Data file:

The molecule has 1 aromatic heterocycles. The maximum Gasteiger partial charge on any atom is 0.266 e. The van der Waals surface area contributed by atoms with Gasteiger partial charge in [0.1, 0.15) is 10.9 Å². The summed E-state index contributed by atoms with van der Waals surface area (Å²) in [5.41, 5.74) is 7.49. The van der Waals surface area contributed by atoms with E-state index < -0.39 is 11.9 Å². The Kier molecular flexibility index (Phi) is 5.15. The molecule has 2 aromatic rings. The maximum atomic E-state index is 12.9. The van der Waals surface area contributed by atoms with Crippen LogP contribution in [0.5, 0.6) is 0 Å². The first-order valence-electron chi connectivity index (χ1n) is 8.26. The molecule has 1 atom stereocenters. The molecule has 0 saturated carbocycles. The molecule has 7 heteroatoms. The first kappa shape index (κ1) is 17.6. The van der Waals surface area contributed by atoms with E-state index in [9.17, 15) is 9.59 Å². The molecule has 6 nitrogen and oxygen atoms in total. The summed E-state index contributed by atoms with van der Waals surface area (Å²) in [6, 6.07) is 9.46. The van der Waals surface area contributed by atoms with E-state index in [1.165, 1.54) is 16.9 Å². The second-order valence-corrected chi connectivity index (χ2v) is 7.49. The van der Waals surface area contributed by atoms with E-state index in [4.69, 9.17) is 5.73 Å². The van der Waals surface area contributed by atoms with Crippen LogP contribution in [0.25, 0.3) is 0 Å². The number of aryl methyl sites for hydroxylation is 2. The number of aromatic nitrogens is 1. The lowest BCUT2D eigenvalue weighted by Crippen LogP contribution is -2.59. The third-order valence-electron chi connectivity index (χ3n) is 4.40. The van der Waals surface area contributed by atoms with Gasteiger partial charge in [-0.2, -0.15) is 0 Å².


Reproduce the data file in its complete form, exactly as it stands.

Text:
The molecule has 1 aromatic heterocycles. The maximum Gasteiger partial charge on any atom is 0.266 e. The van der Waals surface area contributed by atoms with Gasteiger partial charge in [0.1, 0.15) is 10.9 Å². The summed E-state index contributed by atoms with van der Waals surface area (Å²) in [5.41, 5.74) is 7.49. The van der Waals surface area contributed by atoms with E-state index < -0.39 is 11.9 Å². The Kier molecular flexibility index (Phi) is 5.15. The molecule has 2 aromatic rings. The maximum atomic E-state index is 12.9. The van der Waals surface area contributed by atoms with Crippen LogP contribution in [0.5, 0.6) is 0 Å². The first-order valence-electron chi connectivity index (χ1n) is 8.26. The molecule has 1 atom stereocenters. The molecule has 0 saturated carbocycles. The molecule has 7 heteroatoms. The first kappa shape index (κ1) is 17.6. The van der Waals surface area contributed by atoms with E-state index in [9.17, 15) is 9.59 Å². The molecule has 6 nitrogen and oxygen atoms in total. The summed E-state index contributed by atoms with van der Waals surface area (Å²) in [6, 6.07) is 9.46. The van der Waals surface area contributed by atoms with E-state index in [1.165, 1.54) is 16.9 Å². The second-order valence-corrected chi connectivity index (χ2v) is 7.49. The van der Waals surface area contributed by atoms with E-state index in [4.69, 9.17) is 5.73 Å². The van der Waals surface area contributed by atoms with Crippen LogP contribution in [0.25, 0.3) is 0 Å². The number of aryl methyl sites for hydroxylation is 2. The number of aromatic nitrogens is 1. The lowest BCUT2D eigenvalue weighted by Crippen LogP contribution is -2.59. The third-order valence-electron chi connectivity index (χ3n) is 4.40. The van der Waals surface area contributed by atoms with Gasteiger partial charge in [-0.2, -0.15) is 0 Å².